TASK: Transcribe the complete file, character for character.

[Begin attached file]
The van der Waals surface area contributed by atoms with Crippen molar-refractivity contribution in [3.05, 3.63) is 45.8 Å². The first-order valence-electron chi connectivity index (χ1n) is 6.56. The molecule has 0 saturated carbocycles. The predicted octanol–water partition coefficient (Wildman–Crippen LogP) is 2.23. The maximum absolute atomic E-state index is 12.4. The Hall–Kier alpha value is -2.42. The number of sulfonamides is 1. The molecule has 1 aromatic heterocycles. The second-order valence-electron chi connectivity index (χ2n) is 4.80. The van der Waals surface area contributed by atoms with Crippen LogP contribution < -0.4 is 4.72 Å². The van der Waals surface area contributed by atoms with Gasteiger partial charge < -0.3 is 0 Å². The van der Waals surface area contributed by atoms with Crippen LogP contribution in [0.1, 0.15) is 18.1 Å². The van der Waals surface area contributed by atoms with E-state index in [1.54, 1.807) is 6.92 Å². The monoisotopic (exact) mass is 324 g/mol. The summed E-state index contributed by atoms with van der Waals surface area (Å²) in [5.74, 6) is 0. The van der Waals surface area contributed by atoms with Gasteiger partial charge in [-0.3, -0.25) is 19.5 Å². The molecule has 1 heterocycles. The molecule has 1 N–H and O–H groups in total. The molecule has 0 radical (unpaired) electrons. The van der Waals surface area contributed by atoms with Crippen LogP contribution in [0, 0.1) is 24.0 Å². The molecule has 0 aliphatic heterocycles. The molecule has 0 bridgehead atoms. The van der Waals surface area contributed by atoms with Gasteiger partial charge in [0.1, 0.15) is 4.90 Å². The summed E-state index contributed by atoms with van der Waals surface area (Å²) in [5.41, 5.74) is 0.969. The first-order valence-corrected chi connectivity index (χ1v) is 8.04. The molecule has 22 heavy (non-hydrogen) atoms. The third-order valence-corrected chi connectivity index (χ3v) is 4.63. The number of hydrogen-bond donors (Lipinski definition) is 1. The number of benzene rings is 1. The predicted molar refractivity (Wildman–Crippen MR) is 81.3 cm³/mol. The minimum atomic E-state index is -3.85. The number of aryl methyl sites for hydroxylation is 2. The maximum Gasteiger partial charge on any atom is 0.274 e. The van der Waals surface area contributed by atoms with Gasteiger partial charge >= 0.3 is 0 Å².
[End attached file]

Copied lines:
The van der Waals surface area contributed by atoms with Crippen molar-refractivity contribution in [3.05, 3.63) is 45.8 Å². The first-order valence-electron chi connectivity index (χ1n) is 6.56. The molecule has 0 saturated carbocycles. The predicted octanol–water partition coefficient (Wildman–Crippen LogP) is 2.23. The maximum absolute atomic E-state index is 12.4. The Hall–Kier alpha value is -2.42. The number of sulfonamides is 1. The molecule has 1 aromatic heterocycles. The second-order valence-electron chi connectivity index (χ2n) is 4.80. The van der Waals surface area contributed by atoms with Crippen LogP contribution < -0.4 is 4.72 Å². The van der Waals surface area contributed by atoms with Gasteiger partial charge < -0.3 is 0 Å². The van der Waals surface area contributed by atoms with Crippen LogP contribution in [0.1, 0.15) is 18.1 Å². The van der Waals surface area contributed by atoms with E-state index in [1.54, 1.807) is 6.92 Å². The monoisotopic (exact) mass is 324 g/mol. The summed E-state index contributed by atoms with van der Waals surface area (Å²) in [5.74, 6) is 0. The van der Waals surface area contributed by atoms with Gasteiger partial charge in [-0.3, -0.25) is 19.5 Å². The molecule has 1 heterocycles. The molecule has 1 N–H and O–H groups in total. The molecule has 0 radical (unpaired) electrons. The van der Waals surface area contributed by atoms with Crippen LogP contribution in [0, 0.1) is 24.0 Å². The molecule has 0 aliphatic heterocycles. The molecule has 0 bridgehead atoms. The van der Waals surface area contributed by atoms with Gasteiger partial charge in [0.1, 0.15) is 4.90 Å². The summed E-state index contributed by atoms with van der Waals surface area (Å²) in [5.41, 5.74) is 0.969. The first-order valence-corrected chi connectivity index (χ1v) is 8.04. The molecule has 22 heavy (non-hydrogen) atoms. The third-order valence-corrected chi connectivity index (χ3v) is 4.63. The number of hydrogen-bond donors (Lipinski definition) is 1. The number of benzene rings is 1. The predicted molar refractivity (Wildman–Crippen MR) is 81.3 cm³/mol. The minimum atomic E-state index is -3.85. The number of aryl methyl sites for hydroxylation is 2. The maximum Gasteiger partial charge on any atom is 0.274 e. The van der Waals surface area contributed by atoms with Gasteiger partial charge >= 0.3 is 0 Å².